With PBP only a couple weeks away, most riders are tapering their miles and getting ready for travel to Paris. Nevertheless, three of the five riders that clipped in for YARRR are bound for France: Greg Keenan, Joe Ray, and Paul Weaver. All three seemed most prepared for that grand randonnee. Bonne route to all three of you, and to all Pennsylvania Randonneurs and rando friends throughout the rando community!

Coming up next, the September event is the final ACP brevet on the calendar, a very old 200K route out of Portland, PA that we haven't run in a long time. Visit the event web page for all the details.

Thursday, July 25, 2019

August R12 Event: Yet Another River to River Ride (YARRR)

The R12 event for August is a special edition of the Yet Another River to River Ride (YARRR) 200K that highlights the destructive power of rivers. For full information about the ride, and to register online, see the event web site.

As a result of damage from recent flooding, there were numerous issues on the course that needed to be addressed. The cuesheets and RWGPS route have been updated with detours and important safety notes. Make sure you have at least version 2 of the cues, and GPS route updated on or after 7/25 10:09.

Note that parking at the start of the ride has changed. There are several parking lots on Hugh Moore Island. We gather for the start at the museum parking lot, farthest from the iron bridge. Do not park at the doggy park lot nearest the bridge (where, in previous years, we used to park).

The finish of the ride is at Jimmy's Doggie Stand, just across the Free Bridge from Easton.  This is not where your car is parked. There is a short (3.2 mi) and flat (91 ft) trip back to your car at the Canal Museum. This is a RWGPS route of the return trip to your car.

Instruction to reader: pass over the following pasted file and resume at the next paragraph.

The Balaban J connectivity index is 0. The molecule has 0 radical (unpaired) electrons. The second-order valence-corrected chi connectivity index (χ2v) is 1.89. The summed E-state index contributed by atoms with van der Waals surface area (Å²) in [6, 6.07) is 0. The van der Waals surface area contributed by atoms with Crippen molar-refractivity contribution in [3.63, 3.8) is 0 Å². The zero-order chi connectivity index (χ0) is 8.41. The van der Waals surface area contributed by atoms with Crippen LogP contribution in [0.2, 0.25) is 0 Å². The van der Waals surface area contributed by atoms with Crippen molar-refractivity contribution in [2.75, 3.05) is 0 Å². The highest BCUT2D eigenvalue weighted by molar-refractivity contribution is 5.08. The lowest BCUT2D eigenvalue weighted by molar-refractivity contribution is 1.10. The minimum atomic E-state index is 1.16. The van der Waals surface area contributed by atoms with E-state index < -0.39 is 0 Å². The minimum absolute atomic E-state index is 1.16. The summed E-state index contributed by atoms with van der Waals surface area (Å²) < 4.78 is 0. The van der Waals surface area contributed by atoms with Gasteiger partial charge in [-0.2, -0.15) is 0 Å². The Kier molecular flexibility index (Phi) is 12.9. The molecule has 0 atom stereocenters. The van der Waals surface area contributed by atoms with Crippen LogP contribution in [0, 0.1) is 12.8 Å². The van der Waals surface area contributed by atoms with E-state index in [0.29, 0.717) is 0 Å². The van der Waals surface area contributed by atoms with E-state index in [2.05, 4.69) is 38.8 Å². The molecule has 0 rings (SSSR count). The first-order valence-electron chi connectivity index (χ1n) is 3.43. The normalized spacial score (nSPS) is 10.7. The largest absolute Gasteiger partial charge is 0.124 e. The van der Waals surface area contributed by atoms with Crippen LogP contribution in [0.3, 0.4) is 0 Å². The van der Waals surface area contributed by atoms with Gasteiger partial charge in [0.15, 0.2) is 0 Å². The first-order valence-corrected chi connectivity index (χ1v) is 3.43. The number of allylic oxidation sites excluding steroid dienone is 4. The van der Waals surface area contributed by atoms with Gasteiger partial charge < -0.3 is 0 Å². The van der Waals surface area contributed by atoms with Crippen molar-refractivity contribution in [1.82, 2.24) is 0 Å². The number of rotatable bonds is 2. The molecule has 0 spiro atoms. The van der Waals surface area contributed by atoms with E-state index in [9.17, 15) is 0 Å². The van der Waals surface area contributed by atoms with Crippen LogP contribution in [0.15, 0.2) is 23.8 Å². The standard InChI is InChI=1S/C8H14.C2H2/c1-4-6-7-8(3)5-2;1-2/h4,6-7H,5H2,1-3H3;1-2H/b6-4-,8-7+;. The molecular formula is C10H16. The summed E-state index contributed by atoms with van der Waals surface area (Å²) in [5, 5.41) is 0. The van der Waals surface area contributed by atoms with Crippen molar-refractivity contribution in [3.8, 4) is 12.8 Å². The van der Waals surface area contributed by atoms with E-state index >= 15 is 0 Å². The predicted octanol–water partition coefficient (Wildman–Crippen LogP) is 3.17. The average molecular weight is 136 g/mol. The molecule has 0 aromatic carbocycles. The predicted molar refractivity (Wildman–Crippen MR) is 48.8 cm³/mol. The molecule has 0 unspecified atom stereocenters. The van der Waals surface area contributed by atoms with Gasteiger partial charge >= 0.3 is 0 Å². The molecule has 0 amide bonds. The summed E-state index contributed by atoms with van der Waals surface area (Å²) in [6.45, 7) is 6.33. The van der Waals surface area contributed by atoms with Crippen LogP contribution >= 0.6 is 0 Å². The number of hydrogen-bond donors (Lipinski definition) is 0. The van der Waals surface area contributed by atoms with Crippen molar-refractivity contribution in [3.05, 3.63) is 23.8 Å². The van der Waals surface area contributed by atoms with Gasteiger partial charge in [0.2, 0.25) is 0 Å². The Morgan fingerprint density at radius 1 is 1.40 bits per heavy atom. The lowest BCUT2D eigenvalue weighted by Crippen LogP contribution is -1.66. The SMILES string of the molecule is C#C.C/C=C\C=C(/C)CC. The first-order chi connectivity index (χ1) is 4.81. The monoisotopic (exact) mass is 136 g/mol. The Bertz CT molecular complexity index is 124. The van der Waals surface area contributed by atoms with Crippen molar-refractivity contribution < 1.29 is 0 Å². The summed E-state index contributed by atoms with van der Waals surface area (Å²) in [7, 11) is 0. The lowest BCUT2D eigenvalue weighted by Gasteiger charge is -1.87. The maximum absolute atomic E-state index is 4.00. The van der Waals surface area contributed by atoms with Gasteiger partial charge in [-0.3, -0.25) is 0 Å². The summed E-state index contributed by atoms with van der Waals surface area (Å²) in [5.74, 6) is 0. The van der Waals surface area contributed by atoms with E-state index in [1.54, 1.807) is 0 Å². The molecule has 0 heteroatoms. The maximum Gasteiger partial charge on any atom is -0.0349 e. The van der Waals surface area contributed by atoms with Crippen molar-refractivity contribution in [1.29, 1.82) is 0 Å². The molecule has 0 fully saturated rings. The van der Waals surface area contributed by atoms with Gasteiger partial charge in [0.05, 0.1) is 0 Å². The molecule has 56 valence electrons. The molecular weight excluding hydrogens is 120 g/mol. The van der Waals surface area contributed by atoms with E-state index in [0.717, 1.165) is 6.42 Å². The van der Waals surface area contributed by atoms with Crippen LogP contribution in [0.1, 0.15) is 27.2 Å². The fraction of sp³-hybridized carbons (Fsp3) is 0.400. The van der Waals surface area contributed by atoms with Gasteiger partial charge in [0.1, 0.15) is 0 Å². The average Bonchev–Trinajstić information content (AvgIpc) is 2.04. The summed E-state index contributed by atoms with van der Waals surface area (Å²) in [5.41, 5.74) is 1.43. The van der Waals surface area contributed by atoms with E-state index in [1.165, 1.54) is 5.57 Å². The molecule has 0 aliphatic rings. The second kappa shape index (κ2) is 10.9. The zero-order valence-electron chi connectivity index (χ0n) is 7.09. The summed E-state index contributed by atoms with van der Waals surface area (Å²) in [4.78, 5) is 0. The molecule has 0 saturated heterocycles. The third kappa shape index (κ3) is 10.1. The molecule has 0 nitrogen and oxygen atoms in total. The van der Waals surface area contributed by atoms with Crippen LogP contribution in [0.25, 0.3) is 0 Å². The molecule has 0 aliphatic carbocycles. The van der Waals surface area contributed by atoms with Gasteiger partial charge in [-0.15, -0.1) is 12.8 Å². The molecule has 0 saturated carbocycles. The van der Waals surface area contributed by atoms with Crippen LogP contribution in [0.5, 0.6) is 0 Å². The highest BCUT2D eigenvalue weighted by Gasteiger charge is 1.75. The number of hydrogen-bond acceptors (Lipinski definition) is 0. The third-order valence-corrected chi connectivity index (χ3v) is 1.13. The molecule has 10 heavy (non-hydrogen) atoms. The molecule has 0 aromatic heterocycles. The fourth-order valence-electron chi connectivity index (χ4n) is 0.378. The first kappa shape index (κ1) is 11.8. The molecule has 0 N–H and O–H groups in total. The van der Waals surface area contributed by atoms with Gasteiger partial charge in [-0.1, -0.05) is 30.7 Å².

Organizer Chris Nadovich conducted a course check-out pre-ride on August 24th. Here are some course notes:

Bike riders generally view "Road Closed" signs with some skepticism. Closed to cars, sure, but to bikes? In most cases, bikes can safely sneak through where our four-wheeled companions fear to tread.  Unfortunately, in this year's version of the YARRR 200K, almost all the road closures meant: closed for everyone. Unless you include rock climbing gear and an inflatable kayak in your rando kit, these closed roads were convincingly closed to bikes.

In addition to the busted-up roadways and bridges, several road segments had patches of sand and gravel deposited by recent flooding. Please keep an eye out for these, especially on turns.  

Mile 6.6 -- The first big obstacle I encountered was on Easton Rd, at what would have been mile 6.6 on last year's route.  Where previously there had been smooth pavement, now there is a 100 foot wide, 50 foot deep gap. Errr... not going that way.   Unfortunately, "that way" led to a smooth, downhill glide into Hellertown. The only reasonable detour turned out to be Apple Rd, which is a climb over the flank of the Kohlberg. Sorry. Although it should be said that Apple Rd is very pretty. It is. Really.

Mile 15.3 -- Most of the crushed stone surface of the Saucon Rail Trail is very firm and easy to ride, but there's a short bit of soft stuff just past the library in the town park. It looks like they very recently put down this junk. It feels more like beach sand than suitable riding surface material. I made it through upright with my 35mm tires. Skinny tire riders might feel more comfortable on foot. It's a very short section.